"not a pretty picture and not one to be proud of"?  I was in my senior year in high school when the Cuban missile crisis kicked off, and I said "oh, crap!  This is it!"  I grew up with the "drop, tuck and cover" theme of imminent nuclear war, and I was pizzed off about it--the so-called "greatest generation?  We weren't calling it that, then 'cuz after they spent the first half of the '40's killing each other, they set us up to where we were sure we wouldn't live through the '60's!  My high school physics project was fabricating a radiation detector out of Mason jars and tinfoil and silk thread.  I was mapping known artesian springs and wind flow patterns from major nuke targets to find a place I might survive fallout more than a few weeks.  Stockpiling fishing line and hooks and 22 shells at age 18 to extend my life a few more months.  Wishing I'd answered every altar call I'd heard from every pulpit in town.  Wondering if there'd be a girl left, somewhere, so I could experience sex once before I died.  ALL of the best minds said there was no way somebody wouldn't push the button that would end it all, and I decided right then and there that I'd never waste another day on any "future" that projected past the current season.  College?  Forget it!  Marriage?  Never happen!
   And now I'm 76, and pretty worn out, but I'm alive.  Got a college degree, even.  Been married 54 years! And I still don't look past the next hunting season.

windy

  And another winner.   :hail:
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Offline boomer

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Re: Preparing for hard times
« Reply #26 on: August 06, 2021, 07:26:58 AM »
The example of the Cuban Missile Crisis was indeed a scary time. The difference between then and now is we did something substantial about it. Removing the causes belli (nukes in Turkey that started it) and eventually nuke reduction agreements and the like. Today is a different story. When we get married, establish a home, get and education to help make it all possible we're looking ahead. That's what we refuse to do today despite watching predicted events play out in real time. Hunting seasons come and go as do generations of families.  Responsible hunters work to protect hunting ranges - both game and the supporting ecology. If theres an analogy to be drawn it may lie there.

Not a climate scientist but I'm not aware of any valid research demonstrating solar cycles are cited as causing issues  to the extent of changes in our atmosphere that we track today. Could be wrong but I'm willing to listen to evidence to the contrary.

Our societies are organized on some basic assumptions. Some are clearly beneficial, some questionable and some obviously detrimental. It's always a balancing act. The key idea however is to act.


Offline Moe M.

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Re: Preparing for hard times
« Reply #27 on: August 06, 2021, 08:58:46 AM »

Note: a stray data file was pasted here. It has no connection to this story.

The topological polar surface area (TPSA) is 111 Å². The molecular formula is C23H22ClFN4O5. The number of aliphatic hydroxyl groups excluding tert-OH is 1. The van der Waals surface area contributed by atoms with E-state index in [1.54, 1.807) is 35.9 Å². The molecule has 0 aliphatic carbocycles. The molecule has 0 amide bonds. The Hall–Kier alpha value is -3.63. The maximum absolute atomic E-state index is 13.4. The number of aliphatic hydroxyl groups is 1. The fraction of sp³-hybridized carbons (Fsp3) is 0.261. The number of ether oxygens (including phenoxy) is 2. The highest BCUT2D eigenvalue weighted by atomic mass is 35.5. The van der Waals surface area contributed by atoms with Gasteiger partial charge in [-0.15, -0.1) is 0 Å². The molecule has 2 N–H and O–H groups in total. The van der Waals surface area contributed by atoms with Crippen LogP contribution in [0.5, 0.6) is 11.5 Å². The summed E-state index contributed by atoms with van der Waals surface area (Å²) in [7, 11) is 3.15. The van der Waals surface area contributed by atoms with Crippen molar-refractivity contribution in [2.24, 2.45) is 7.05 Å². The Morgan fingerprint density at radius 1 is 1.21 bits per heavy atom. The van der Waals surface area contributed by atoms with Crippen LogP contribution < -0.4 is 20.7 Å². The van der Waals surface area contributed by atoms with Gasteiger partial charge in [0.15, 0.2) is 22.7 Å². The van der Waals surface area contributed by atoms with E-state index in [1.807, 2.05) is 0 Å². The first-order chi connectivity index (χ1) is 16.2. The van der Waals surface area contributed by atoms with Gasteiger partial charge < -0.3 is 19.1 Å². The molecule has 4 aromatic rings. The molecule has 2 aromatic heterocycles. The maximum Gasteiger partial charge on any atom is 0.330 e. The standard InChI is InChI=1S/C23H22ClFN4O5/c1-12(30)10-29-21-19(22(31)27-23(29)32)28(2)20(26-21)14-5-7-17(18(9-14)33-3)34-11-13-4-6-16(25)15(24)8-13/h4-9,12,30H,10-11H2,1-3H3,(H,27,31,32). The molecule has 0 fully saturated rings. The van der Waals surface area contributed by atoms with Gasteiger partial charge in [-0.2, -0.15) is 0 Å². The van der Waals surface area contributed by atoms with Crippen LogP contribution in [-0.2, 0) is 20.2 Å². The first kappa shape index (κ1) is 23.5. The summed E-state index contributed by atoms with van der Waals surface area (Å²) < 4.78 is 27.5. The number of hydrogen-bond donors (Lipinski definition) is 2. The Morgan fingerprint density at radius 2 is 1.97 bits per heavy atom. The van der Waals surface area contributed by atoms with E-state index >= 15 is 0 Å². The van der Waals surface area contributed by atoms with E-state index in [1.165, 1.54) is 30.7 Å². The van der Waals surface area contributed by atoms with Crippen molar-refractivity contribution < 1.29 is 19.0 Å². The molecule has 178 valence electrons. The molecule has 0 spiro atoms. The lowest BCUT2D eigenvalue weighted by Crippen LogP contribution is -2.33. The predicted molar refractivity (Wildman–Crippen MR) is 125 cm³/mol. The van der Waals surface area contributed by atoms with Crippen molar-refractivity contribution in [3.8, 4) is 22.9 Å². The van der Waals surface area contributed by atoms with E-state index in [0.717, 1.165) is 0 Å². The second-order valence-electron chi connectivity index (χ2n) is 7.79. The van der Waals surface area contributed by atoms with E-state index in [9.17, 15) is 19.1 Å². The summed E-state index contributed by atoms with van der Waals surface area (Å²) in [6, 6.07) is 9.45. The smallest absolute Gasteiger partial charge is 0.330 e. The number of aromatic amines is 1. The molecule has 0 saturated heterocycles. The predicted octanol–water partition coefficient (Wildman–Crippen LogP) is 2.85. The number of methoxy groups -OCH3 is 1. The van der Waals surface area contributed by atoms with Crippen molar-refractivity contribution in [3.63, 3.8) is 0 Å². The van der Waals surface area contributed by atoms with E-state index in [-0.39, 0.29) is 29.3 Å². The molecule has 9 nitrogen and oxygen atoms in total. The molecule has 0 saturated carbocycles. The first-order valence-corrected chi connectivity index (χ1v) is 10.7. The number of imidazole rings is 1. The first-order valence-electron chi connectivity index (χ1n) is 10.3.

The example of the Cuban Missile Crisis was indeed a scary time. The difference between then and now is we did something substantial about it. Removing the causes belli (nukes in Turkey that started it) and eventually nuke reduction agreements and the like. Today is a different story. When we get married, establish a home, get and education to help make it all possible we're looking ahead. That's what we refuse to do today despite watching predicted events play out in real time. Hunting seasons come and go as do generations of families.  Responsible hunters work to protect hunting ranges - both game and the supporting ecology. If theres an analogy to be drawn it may lie there.

Not a climate scientist but I'm not aware of any valid research demonstrating solar cycles are cited as causing issues  to the extent of changes in our atmosphere that we track today. Could be wrong but I'm willing to listen to evidence to the contrary.

Our societies are organized on some basic assumptions. Some are clearly beneficial, some questionable and some obviously detrimental. It's always a balancing act. The key idea however is to act.

  I can certainly agree with you, sitting on your backside while your house is falling down around you is not a sound position to take,  however, acting for acting sake is not usually ever productive either.
  Being my age has certain advantages, but also can be very frustrating at times, especially if your mind is still sharp, sometimes you forget that while your mind tells you that you can do what ever your skills allow, your body is not always able to cooperate, one of the frustrating things about living long is pet peeves or little aggravations that drive you nuts at times, we all have them to one degree or another.
  One of mine is people who constantly point out the negative things about life in todays world while ignoring the good or positive things that life (especially here) has to offer,  one of the main themes they harp on about is that we have to act now before it's too late, but what they fail to do is offer a plan,  suggestions even that go past the vague,  they are great are pointing out the faults, and louder when condemning the lack of action being taken by society as a whole,  I want to hear suggestions for a viable plan and all I hear are voices screaming "The sky is falling, The sky is falling, we have to do something",  to act without a plan sounds to me a great deal like "Do something, Even if it's wrong".
  A good example is Global Warming/ Climate Change,  Global Warming was a bust, the predictions were dire, but the earths temp wasn't actually rising, so the focus changed to Climate Change,  that was provable,  weather patterns were indeed changing world wide.